The Tribesmen will travel to Croke Park this weekend as favourites, but how did Galway do in All-Ireland Hurling finals fadó fadó?
Galway have reached the final an impressive twenty-three times, winning just four and losing nineteen. Not great stats, no, but Waterford have only reached the final six times, winning only twice.
Both teams have been in replays – most recently Galway in the 2012 final against Kilkenny.
But it is Galway who have the more impressive history. Galway’s Meelik were involved in the first final organised by the GAA. The 1887 All-Ireland final took place in April 1888, but the Galway side failed to score a single point against an outfit from Thurles, who themselves only managed one goal and a point.
One year after the civil war, Galway made their way to the final once again, this time against Limerick at Croke Park. This time, there was no doubt about the Galwegians’ victory, which was watched by over 7,000. Leonard McGrath scored three of Galway’s seven goals, and Mick Kenny would be the last Galway captain to win the All-Ireland Hurling Championship for over half a century.
Fifty-six years later at Croke Park, 56,000 more supporters were in attendance at the final. And, of course, it was Limerick who once again faced up to Galway 1980 final.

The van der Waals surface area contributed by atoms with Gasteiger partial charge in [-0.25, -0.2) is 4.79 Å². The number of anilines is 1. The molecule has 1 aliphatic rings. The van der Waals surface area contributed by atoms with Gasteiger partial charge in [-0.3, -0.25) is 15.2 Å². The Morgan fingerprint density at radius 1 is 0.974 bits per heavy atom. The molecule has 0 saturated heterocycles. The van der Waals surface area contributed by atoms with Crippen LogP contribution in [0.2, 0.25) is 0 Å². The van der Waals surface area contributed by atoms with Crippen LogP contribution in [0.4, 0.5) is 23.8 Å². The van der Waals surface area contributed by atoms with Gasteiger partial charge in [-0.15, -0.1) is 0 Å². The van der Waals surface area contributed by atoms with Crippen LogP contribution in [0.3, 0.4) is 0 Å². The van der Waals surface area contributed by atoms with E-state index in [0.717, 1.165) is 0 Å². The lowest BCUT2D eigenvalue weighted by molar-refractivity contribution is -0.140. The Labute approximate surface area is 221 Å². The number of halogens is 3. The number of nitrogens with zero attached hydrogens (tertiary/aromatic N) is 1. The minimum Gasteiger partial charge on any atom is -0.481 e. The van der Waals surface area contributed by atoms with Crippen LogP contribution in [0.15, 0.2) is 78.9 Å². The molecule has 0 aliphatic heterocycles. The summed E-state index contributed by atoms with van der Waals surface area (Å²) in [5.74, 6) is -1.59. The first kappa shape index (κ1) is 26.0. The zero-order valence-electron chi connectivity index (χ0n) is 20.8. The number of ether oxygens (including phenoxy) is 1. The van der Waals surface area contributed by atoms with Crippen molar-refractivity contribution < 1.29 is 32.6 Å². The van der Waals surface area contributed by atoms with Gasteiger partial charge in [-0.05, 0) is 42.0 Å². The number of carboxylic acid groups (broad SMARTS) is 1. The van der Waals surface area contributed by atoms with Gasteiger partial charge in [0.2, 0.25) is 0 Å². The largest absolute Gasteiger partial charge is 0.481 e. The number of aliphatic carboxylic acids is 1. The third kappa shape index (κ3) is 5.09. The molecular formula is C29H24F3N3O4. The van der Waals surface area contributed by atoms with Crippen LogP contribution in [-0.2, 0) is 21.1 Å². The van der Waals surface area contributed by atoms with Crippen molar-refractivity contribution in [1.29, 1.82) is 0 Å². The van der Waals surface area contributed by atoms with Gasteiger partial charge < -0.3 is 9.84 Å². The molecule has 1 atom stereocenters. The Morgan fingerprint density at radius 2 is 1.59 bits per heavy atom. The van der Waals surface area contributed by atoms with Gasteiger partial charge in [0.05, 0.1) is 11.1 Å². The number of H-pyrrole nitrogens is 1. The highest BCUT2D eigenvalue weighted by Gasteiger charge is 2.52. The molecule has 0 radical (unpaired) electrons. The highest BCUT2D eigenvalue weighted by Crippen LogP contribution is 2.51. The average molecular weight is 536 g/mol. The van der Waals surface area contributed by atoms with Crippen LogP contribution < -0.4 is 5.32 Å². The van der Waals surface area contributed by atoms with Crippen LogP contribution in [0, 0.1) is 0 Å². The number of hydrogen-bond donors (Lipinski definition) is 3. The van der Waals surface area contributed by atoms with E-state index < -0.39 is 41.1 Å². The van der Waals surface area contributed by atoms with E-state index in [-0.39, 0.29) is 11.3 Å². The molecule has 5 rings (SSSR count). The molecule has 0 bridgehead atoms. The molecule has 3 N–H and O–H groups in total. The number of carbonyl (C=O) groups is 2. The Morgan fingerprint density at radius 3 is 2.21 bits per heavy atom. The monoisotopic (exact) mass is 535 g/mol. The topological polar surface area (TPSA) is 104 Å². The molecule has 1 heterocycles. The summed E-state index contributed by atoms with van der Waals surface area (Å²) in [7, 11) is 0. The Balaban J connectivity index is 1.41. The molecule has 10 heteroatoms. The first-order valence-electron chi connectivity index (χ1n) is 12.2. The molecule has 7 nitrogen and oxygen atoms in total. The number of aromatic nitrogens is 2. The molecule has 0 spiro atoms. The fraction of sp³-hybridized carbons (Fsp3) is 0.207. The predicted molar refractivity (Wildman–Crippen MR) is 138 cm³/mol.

Limerick were lining out in their fourteenth All-Ireland final and were seeking their eight title, their first since defeating Kilkenny in 1973. Galway were appearing in their eleventh All-Ireland decider and their second in succession since losing to Kilkenny in 1979.
At half-time the score read Galway 2-7, Limerick 1-5, and the Tribesmen looked comfortable after a hectic first half. But a strong performance from Limerick in the second half wasn’t enough to prevent Galway from winning their second All-Ireland final.
In 1887, they were their again, beating Leinster champions Kilkenny on a score line of 1-12 to 0-9. And the following year, they did it all over again.
100 years after Galway first played in an All-Ireland final, the Liam McCarthy headed back to Galway after a great victory in Dublin – this time against Tipperary. The match finished 1-15 to 14 points.
Tony Keady was man of the match that day for his stunning second half performance, described by some as one of the best ever hurling displays seen in Croke Park.
And then there was the heartbreak of 2015. Four points from their fifth All-Ireland, four points short of another famous victory.
Now it’s 2017. It’s been 29 years since 1988. We will travel east in our thousands this Sunday. And hopefully we will travel back happy. It’s time to for number five.